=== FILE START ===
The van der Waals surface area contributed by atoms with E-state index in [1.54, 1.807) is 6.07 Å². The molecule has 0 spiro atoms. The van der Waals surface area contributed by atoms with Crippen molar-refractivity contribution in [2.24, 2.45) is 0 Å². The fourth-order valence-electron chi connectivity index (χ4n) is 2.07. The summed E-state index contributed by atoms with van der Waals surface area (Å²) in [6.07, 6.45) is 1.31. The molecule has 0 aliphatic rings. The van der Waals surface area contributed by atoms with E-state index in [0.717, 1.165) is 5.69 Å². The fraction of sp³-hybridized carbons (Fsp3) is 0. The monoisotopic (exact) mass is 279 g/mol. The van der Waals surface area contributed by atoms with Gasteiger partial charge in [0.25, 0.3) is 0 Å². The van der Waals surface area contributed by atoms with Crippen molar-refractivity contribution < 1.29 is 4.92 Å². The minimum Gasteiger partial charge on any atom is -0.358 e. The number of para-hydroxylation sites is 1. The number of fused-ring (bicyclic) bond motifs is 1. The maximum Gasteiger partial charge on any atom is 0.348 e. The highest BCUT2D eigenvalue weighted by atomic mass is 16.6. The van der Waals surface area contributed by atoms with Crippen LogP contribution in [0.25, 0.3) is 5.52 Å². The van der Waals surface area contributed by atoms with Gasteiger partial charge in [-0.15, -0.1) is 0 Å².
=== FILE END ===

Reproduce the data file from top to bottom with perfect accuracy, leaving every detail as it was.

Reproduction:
The van der Waals surface area contributed by atoms with E-state index in [1.54, 1.807) is 6.07 Å². The molecule has 0 spiro atoms. The van der Waals surface area contributed by atoms with Crippen molar-refractivity contribution in [2.24, 2.45) is 0 Å². The fourth-order valence-electron chi connectivity index (χ4n) is 2.07. The summed E-state index contributed by atoms with van der Waals surface area (Å²) in [6.07, 6.45) is 1.31. The molecule has 0 aliphatic rings. The van der Waals surface area contributed by atoms with E-state index in [0.717, 1.165) is 5.69 Å². The fraction of sp³-hybridized carbons (Fsp3) is 0. The monoisotopic (exact) mass is 279 g/mol. The van der Waals surface area contributed by atoms with Gasteiger partial charge in [0.25, 0.3) is 0 Å². The van der Waals surface area contributed by atoms with Crippen molar-refractivity contribution < 1.29 is 4.92 Å². The minimum Gasteiger partial charge on any atom is -0.358 e. The number of para-hydroxylation sites is 1. The number of fused-ring (bicyclic) bond motifs is 1. The maximum Gasteiger partial charge on any atom is 0.348 e. The highest BCUT2D eigenvalue weighted by atomic mass is 16.6. The van der Waals surface area contributed by atoms with Crippen LogP contribution in [0.25, 0.3) is 5.52 Å². The van der Waals surface area contributed by atoms with Gasteiger partial charge in [-0.15, -0.1) is 0 Å².